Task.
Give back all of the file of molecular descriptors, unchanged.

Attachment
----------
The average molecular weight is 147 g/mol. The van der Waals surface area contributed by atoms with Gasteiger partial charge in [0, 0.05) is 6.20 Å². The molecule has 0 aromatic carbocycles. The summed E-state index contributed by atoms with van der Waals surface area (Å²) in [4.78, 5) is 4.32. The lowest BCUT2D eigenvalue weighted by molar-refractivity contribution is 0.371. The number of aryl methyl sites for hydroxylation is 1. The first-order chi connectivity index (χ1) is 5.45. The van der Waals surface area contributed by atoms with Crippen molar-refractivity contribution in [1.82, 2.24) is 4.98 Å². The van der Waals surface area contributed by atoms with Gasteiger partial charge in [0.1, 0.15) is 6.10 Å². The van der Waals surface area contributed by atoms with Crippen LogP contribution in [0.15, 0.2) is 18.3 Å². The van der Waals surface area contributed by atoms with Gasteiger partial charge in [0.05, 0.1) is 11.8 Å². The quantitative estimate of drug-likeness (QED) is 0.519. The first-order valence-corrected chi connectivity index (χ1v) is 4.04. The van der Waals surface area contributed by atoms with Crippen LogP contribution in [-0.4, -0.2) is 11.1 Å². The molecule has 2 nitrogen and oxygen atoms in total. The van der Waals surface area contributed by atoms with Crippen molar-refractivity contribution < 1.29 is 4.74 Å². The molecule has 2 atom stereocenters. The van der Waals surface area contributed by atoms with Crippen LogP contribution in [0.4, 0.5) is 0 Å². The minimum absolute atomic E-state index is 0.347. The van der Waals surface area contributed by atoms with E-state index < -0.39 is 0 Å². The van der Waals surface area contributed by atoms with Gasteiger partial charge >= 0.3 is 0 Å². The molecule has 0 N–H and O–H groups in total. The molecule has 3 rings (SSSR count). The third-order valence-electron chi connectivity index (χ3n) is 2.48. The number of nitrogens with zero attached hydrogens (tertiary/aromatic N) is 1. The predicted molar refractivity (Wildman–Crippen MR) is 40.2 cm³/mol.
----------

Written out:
The average molecular weight is 147 g/mol. The van der Waals surface area contributed by atoms with Gasteiger partial charge in [0, 0.05) is 6.20 Å². The molecule has 0 aromatic carbocycles. The summed E-state index contributed by atoms with van der Waals surface area (Å²) in [4.78, 5) is 4.32. The lowest BCUT2D eigenvalue weighted by molar-refractivity contribution is 0.371. The number of aryl methyl sites for hydroxylation is 1. The first-order chi connectivity index (χ1) is 5.45. The van der Waals surface area contributed by atoms with Crippen molar-refractivity contribution in [1.82, 2.24) is 4.98 Å². The van der Waals surface area contributed by atoms with Gasteiger partial charge in [0.1, 0.15) is 6.10 Å². The van der Waals surface area contributed by atoms with Crippen LogP contribution in [0.15, 0.2) is 18.3 Å². The van der Waals surface area contributed by atoms with Gasteiger partial charge in [0.05, 0.1) is 11.8 Å². The quantitative estimate of drug-likeness (QED) is 0.519. The first-order valence-corrected chi connectivity index (χ1v) is 4.04. The van der Waals surface area contributed by atoms with Crippen LogP contribution in [-0.4, -0.2) is 11.1 Å². The molecule has 2 nitrogen and oxygen atoms in total. The van der Waals surface area contributed by atoms with Crippen molar-refractivity contribution < 1.29 is 4.74 Å². The molecule has 2 atom stereocenters. The van der Waals surface area contributed by atoms with Crippen LogP contribution in [0.4, 0.5) is 0 Å². The minimum absolute atomic E-state index is 0.347. The van der Waals surface area contributed by atoms with E-state index < -0.39 is 0 Å². The van der Waals surface area contributed by atoms with Gasteiger partial charge >= 0.3 is 0 Å². The molecule has 0 N–H and O–H groups in total. The molecule has 3 rings (SSSR count). The third-order valence-electron chi connectivity index (χ3n) is 2.48. The number of nitrogens with zero attached hydrogens (tertiary/aromatic N) is 1. The predicted molar refractivity (Wildman–Crippen MR) is 40.2 cm³/mol.